Educator Networking
November 6, 2019

Ac-cent-tchu-ate the Positive

Reading, writing and arithmetic. For generations, kids have gotten on the bus each day (or walked uphill both ways!) to go to school to learn these subjects. And when kids misbehaved and disrupted the classroom or hallways, quite often punishment was the norm. Today, attitudes towards misbehavior in learning environments are changing. More schools are teaching the proper way to behave rather than the punishment for acting out. How?Through PBIS.

Positive Behavioral Interventions and Supports -- or PBIS --is an evidence-based framework for:

      - Providing instruction and support for positive and pro social behaviors,

     - Supporting social, emotional, and behavioral needs for all students, and ultimately, preventing problem behavior.

Currently 33% of Minnesota schools use the PBIS framework in their curriculum, and that number continues to increase for good reason. The data tells a story of reductions in behavioral problems and suspensions,leaving more time for learning.

How does PBIS work?

School-wide implementation of PBIS requires training,coaching, and evaluation for school staff to consistently implement components that make the framework effective for all students.

First, Minnesota schools send a leadership team to participate in a two-year training cohort. The cohort attends nine training sessions intended to build capacity, skills, and competency to implement PBIS into their own school. Erin Engness, PBIS Coordinator at Resource for the northern region of Minnesota, has coordinated the training for nearly 200 schools in the northern region. “We focus a lot on those first two years oft raining and getting teams started,” she said. “Once they’re done, there isn’t a lot of extra training and support for schools that are trying to sustain or reconnect after they go through that initial training.”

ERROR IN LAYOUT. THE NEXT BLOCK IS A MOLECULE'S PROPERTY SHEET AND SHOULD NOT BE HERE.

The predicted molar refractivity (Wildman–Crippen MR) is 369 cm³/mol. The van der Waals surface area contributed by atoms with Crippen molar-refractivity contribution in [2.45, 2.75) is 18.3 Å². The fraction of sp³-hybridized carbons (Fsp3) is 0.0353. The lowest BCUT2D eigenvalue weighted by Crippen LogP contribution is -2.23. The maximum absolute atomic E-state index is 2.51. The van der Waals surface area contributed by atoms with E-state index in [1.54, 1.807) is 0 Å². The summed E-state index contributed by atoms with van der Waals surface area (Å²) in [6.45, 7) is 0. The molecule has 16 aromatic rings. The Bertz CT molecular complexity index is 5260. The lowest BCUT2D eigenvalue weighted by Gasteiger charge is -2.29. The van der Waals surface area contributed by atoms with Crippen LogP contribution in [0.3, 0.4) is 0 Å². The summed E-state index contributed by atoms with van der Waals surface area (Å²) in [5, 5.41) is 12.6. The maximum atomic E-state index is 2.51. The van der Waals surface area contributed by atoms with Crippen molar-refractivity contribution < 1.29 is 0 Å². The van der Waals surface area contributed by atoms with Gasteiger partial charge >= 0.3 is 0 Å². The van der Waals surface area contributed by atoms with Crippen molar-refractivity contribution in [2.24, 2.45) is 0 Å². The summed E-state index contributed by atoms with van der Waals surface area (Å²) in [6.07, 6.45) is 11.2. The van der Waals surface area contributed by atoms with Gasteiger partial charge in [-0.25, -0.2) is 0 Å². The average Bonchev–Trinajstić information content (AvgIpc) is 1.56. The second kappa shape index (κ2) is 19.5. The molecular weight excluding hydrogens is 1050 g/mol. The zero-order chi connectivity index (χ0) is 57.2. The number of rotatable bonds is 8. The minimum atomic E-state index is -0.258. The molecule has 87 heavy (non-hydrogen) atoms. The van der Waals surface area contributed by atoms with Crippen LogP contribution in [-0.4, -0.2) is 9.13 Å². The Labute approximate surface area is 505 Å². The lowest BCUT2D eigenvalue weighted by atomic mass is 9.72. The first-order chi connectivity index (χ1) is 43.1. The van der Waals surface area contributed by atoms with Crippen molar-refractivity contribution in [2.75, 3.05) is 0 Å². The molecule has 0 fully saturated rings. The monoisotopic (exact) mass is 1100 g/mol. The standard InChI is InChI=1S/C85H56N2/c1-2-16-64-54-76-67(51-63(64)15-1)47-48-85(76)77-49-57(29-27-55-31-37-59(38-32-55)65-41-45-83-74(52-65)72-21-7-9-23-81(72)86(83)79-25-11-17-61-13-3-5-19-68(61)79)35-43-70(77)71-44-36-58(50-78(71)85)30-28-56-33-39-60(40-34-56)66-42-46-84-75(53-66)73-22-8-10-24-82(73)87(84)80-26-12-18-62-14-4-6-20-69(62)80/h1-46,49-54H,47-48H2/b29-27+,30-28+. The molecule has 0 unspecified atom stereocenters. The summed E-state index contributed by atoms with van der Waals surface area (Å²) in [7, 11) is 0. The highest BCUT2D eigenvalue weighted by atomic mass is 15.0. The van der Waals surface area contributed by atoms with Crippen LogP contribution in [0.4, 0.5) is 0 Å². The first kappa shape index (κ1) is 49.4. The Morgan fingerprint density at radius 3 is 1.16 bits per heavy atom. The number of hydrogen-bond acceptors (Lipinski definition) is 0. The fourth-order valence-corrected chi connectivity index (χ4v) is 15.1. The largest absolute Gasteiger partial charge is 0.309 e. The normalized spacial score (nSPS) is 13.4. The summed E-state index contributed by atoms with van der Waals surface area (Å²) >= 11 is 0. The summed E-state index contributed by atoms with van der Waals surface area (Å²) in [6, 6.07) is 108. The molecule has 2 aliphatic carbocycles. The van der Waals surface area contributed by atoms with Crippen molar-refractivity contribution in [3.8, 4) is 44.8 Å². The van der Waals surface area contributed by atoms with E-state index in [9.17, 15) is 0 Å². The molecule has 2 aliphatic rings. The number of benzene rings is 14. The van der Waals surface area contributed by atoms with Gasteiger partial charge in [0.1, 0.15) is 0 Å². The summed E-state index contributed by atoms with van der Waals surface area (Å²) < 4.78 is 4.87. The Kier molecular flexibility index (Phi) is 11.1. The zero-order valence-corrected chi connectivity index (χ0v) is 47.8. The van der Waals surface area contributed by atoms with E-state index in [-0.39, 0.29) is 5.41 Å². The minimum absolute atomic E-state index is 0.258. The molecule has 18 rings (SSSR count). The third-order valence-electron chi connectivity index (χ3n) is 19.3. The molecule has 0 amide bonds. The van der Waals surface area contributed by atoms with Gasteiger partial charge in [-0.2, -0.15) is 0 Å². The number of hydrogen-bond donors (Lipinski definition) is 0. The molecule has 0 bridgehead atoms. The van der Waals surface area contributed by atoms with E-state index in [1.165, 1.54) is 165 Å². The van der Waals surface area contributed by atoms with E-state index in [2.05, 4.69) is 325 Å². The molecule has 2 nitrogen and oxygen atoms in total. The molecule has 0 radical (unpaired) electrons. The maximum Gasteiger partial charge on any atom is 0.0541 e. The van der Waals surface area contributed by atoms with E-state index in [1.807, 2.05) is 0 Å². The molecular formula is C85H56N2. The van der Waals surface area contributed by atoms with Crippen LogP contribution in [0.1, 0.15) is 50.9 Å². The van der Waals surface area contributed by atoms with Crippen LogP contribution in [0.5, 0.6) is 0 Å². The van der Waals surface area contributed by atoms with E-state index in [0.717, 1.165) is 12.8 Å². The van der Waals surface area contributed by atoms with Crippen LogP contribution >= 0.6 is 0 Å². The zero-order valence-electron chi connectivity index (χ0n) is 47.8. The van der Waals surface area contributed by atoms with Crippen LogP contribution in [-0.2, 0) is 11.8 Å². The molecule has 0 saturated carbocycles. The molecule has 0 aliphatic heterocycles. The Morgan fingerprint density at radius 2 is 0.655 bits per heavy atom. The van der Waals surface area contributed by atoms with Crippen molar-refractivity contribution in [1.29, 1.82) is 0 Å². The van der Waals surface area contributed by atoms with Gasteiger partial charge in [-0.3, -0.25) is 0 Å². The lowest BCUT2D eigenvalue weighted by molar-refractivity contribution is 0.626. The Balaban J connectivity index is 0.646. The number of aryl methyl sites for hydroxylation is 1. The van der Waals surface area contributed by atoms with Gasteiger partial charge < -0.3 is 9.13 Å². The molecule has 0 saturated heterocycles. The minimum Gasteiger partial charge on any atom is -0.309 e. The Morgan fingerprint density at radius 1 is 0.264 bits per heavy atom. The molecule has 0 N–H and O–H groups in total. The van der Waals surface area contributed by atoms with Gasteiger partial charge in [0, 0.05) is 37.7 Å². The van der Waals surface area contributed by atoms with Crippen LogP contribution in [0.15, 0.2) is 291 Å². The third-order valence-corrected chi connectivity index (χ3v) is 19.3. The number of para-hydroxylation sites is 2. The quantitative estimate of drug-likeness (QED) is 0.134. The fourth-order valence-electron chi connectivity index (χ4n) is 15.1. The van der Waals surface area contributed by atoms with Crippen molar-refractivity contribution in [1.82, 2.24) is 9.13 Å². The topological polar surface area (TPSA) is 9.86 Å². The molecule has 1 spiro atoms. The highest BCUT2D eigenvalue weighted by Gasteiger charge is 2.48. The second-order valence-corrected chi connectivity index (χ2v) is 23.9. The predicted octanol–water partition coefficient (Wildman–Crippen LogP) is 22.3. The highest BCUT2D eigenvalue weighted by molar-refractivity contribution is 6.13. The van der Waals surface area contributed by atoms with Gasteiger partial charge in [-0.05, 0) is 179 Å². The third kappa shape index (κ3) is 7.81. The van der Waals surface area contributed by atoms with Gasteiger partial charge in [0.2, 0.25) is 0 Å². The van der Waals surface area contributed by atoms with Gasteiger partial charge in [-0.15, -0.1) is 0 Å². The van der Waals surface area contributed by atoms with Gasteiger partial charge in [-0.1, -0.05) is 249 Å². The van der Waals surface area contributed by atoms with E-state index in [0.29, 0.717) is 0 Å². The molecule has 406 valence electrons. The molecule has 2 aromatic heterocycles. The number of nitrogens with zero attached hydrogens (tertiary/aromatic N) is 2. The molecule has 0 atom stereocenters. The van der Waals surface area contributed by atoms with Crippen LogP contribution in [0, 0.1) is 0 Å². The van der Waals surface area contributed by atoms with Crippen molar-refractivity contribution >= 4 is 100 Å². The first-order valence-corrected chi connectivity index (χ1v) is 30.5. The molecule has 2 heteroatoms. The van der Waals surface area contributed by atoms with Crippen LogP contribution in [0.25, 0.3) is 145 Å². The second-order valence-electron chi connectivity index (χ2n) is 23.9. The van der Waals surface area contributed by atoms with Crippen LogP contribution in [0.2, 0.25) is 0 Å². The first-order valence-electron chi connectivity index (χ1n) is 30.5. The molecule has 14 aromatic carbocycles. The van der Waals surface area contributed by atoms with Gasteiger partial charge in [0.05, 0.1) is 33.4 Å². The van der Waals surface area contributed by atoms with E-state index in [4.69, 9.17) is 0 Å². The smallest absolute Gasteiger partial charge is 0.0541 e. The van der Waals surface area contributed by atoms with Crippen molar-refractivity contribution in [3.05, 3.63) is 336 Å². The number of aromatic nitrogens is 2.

Then, when an energy boost is needed, Resource has a network for support. Because let’s face it, leadership and staffing teams change. New teachers are hired. Teachers retire. It’s important for schools to be able to continue the PBIS framework and maintain a thriving learning environment. The PBIS Network provides schools the opportunity to re energize their staff, innovate and collaborate with their peers, and to sustain fidelity to ensure students have continued access to consistent evidence-based practices.

“A lot of schools struggle with a lack of resources,particularly funding and staffing. So they may ask how we are going to put some of these systems into place without the proper resources,” Erin said. “With the PBIS network, we are able to get together and collaborate with our peers and to find creative solutions with one another.” Funding for PBIS comes through a Minnesota Department of Education (MDE) grant, and Resource Training &Solutions is the fiscal host.

The PBIS Network is one of eight networks hosted by Resource each year. Every network serves its own niche within the education system,providing opportunities for educators to connect and collaborate with each other within their specialized field. Network members also have opportunities to attend specialized training's that Resource occasionally hosts. These training's are based on topics of interest and professional development that is generally not available for educators within their work place.

For more information about Resource's PBIS Network visit our website here.